“We strongly urge you to refrain from any further action until a clear plan is in place to sustainably manage and protect our wild herds. Only then can we move forward with a more informed, open and deliberate process, based on input from all who are concerned with the health, well being, and conservation of this animal which embodies the spirit of our American West.”
Is it enough?
Here’s a link to the letter written in 2008 and signed by Rep. Nick Rahall, D-W.Va., chairman of the Committee on Natural Resources, and Rep. Raul Grijalva, D-Ariz., chairman of the Subcommittee on National Parks, Forests, and Public Lands: http://wildhorsepreservation.com/pdf/EuthanasiaBLM_letter.pdf
And here is the link to the July 30, 2010, letter, with the congressmen’s call to other members to sign on (thus far, it has been signed by 54 members of Congress): http://www.wildhorsepreservation.org/news/?p=1456
July 30, 2010
The Honorable Kenneth L. Salazar
Secretary of the Interior
U.S. Department of the Interior
1849 C Street NW, Washington, DC 20240
Dear Secretary Salazar,
Recent media accounts have documented still more deaths of wild horses during Bureau of Land Management (BLM) roundups. Just this month, 12 horses, including three foals, died during the Tuscarora Complex roundup in northeastern Nevada as a result of deeply flawed methods. This tragedy was only the most recent in a string of reports of wild horses dying during BLMroundups this year.
We are concerned by the inability of your agency to acknowledge these disturbing outcomes, change what seems to be deeply flawed policy, and better manage the gathers so as to prevent the unnecessary suffering and death of these federally protected animals.
Specifically, on Saturday, July 10, with temperatures hovering near 100 degrees, the BLM, in a time-span of two and half hours, captured and corralled more than 228 wild horses after running them more than 8 miles. During this time, public observation of BLM activities was prohibited. This ill-advised plan resulted in the deaths of 12 protected American Mustangs, most due to water intoxication; three of the dead were foals less than six months old. By the time the roundup was halted, 17 horses had died.
While we applaud the speed with which you temporarily halted the Tuscarora roundup after these deaths, the roundup has now resumed. Apparently, BLM continues to bar public observers, despite a court order affirming the right to “reasonable access.” So far, 410 more horses have been gathered and, according to BLM’s own account, the death toll has risen to 21.
The BLM is repeating the mistakes made during the deadly round up in the Calico Mountain Complex last winter. That roundup resulted in the deaths of over 105 horses, along with the stress-induced late term abortions of at least 40 mares.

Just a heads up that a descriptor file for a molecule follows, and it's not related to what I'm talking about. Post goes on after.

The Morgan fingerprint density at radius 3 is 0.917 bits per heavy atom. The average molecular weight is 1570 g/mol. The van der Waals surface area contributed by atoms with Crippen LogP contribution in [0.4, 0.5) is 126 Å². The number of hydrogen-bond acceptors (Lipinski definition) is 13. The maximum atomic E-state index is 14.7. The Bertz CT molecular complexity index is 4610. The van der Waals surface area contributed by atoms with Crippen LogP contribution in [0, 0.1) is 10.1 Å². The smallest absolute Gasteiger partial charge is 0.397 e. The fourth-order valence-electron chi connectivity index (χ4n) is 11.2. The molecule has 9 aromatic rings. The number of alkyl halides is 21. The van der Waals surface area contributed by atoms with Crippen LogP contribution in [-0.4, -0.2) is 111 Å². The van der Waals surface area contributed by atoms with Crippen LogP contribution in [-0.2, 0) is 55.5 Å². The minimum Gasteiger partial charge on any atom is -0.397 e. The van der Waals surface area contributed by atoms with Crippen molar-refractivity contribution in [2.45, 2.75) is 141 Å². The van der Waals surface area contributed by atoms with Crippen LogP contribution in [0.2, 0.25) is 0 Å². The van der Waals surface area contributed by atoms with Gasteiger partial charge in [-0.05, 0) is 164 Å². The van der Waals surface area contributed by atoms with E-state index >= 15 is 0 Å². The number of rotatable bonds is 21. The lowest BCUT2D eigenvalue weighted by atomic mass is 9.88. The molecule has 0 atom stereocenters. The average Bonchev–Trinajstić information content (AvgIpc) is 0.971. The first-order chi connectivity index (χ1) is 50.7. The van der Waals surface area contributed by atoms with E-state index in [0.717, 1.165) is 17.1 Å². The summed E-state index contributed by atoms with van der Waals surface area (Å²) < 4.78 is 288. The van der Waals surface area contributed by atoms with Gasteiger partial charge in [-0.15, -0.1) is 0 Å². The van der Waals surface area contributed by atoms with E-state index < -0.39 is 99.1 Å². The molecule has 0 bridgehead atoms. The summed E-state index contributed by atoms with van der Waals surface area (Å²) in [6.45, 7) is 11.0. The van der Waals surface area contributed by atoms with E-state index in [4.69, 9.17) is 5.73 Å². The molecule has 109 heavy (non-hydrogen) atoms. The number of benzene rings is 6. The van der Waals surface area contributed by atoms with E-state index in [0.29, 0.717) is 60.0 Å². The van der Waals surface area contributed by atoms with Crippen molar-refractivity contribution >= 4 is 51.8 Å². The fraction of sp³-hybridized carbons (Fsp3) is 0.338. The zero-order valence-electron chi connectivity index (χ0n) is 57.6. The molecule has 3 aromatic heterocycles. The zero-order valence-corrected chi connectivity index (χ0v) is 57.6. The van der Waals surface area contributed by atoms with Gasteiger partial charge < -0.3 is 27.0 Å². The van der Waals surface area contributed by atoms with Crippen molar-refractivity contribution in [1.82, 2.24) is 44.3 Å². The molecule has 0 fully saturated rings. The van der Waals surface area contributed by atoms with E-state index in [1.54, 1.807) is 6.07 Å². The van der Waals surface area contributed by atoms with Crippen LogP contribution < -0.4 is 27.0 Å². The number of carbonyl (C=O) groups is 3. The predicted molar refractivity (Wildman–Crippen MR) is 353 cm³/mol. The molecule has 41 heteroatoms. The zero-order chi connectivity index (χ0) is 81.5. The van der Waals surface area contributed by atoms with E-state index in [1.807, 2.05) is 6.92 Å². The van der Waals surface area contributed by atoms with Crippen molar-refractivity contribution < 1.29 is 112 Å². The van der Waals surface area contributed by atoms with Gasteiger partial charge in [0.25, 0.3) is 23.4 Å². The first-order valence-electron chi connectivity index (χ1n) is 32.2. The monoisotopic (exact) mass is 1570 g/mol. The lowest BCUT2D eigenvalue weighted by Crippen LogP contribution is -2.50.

Given this pattern, and the continued threat of death and suffering to these animals, we request that the Tuscarora Complex roundup be suspended, along with any pending gathers, until the agency demonstrates that it has addressed the failings of the current program and can ensure the safety and well-being of the animals you are charged with protecting.
Specifically, the BLM must account for temperature extremes and the impacts of stampeding young, elderly or injured animals across long distances when planning roundups. The BLM needs to ensure transparency by allowing members of the public to observe agency activities. Further, we remain concerned that roundups are conducted at great expense to the taxpayer. As we have pointed out in the past, BLM’s aggressive use of roundups has resulted in unsustainable increases in the number of horses in holding facilities (now at 38,000) and continues to undermine the BLM’s overall budget. Unfortunately, the frequency of roundups has only increased under this administration.
To address these and other flaws, we recommend an independent analysis of the National Wild Horse and Burro program, conducted by the National Academy of Sciences. This analysis will provide a clear determination of the most accurate, science-based methodologies to estimate wild horse and burro populations, provide an assessment of Appropriate Management Levels based on the goal of maintaining sustainable herds and provide an assessment of practical, effective, nonlethal and publicly acceptable management alternatives to current BLM policies.
We strongly urge you to refrain from any further action until a clear plan is in place to sustainably manage and protect our wild herds. Only then can we move forward with a more informed, open and deliberate process, based on input from all who are concerned with the health, well being, and conservation of this animal which embodies the spirit of our American West.